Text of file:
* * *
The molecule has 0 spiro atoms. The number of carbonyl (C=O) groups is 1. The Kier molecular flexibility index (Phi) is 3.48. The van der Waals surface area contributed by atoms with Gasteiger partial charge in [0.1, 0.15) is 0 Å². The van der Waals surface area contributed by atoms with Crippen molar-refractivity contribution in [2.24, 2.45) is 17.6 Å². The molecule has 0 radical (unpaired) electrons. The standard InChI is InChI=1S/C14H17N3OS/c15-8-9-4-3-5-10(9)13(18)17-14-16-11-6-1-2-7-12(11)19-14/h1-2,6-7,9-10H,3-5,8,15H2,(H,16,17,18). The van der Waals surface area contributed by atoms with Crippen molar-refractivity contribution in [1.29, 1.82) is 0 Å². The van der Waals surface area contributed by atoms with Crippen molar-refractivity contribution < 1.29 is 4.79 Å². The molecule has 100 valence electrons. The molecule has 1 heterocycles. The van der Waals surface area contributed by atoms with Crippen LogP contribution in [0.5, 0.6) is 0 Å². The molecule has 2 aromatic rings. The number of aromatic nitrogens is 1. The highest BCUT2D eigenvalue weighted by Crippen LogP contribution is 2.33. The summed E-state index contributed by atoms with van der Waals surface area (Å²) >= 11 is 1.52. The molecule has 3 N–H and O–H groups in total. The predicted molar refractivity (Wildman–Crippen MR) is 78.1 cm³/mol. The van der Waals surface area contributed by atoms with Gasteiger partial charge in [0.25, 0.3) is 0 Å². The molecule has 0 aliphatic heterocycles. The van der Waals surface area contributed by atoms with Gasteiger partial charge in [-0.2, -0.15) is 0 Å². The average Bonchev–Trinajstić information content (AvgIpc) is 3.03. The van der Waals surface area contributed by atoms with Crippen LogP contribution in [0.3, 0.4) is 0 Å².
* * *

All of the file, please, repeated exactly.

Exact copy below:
The molecule has 0 spiro atoms. The number of carbonyl (C=O) groups is 1. The Kier molecular flexibility index (Phi) is 3.48. The van der Waals surface area contributed by atoms with Gasteiger partial charge in [0.1, 0.15) is 0 Å². The van der Waals surface area contributed by atoms with Crippen molar-refractivity contribution in [2.24, 2.45) is 17.6 Å². The molecule has 0 radical (unpaired) electrons. The standard InChI is InChI=1S/C14H17N3OS/c15-8-9-4-3-5-10(9)13(18)17-14-16-11-6-1-2-7-12(11)19-14/h1-2,6-7,9-10H,3-5,8,15H2,(H,16,17,18). The van der Waals surface area contributed by atoms with Crippen molar-refractivity contribution in [1.29, 1.82) is 0 Å². The van der Waals surface area contributed by atoms with Crippen molar-refractivity contribution < 1.29 is 4.79 Å². The molecule has 100 valence electrons. The molecule has 1 heterocycles. The van der Waals surface area contributed by atoms with Crippen LogP contribution in [0.5, 0.6) is 0 Å². The molecule has 2 aromatic rings. The number of aromatic nitrogens is 1. The highest BCUT2D eigenvalue weighted by Crippen LogP contribution is 2.33. The summed E-state index contributed by atoms with van der Waals surface area (Å²) >= 11 is 1.52. The molecule has 3 N–H and O–H groups in total. The predicted molar refractivity (Wildman–Crippen MR) is 78.1 cm³/mol. The van der Waals surface area contributed by atoms with Gasteiger partial charge in [0.25, 0.3) is 0 Å². The molecule has 0 aliphatic heterocycles. The van der Waals surface area contributed by atoms with Gasteiger partial charge in [-0.2, -0.15) is 0 Å². The average Bonchev–Trinajstić information content (AvgIpc) is 3.03. The van der Waals surface area contributed by atoms with Crippen LogP contribution in [0.3, 0.4) is 0 Å².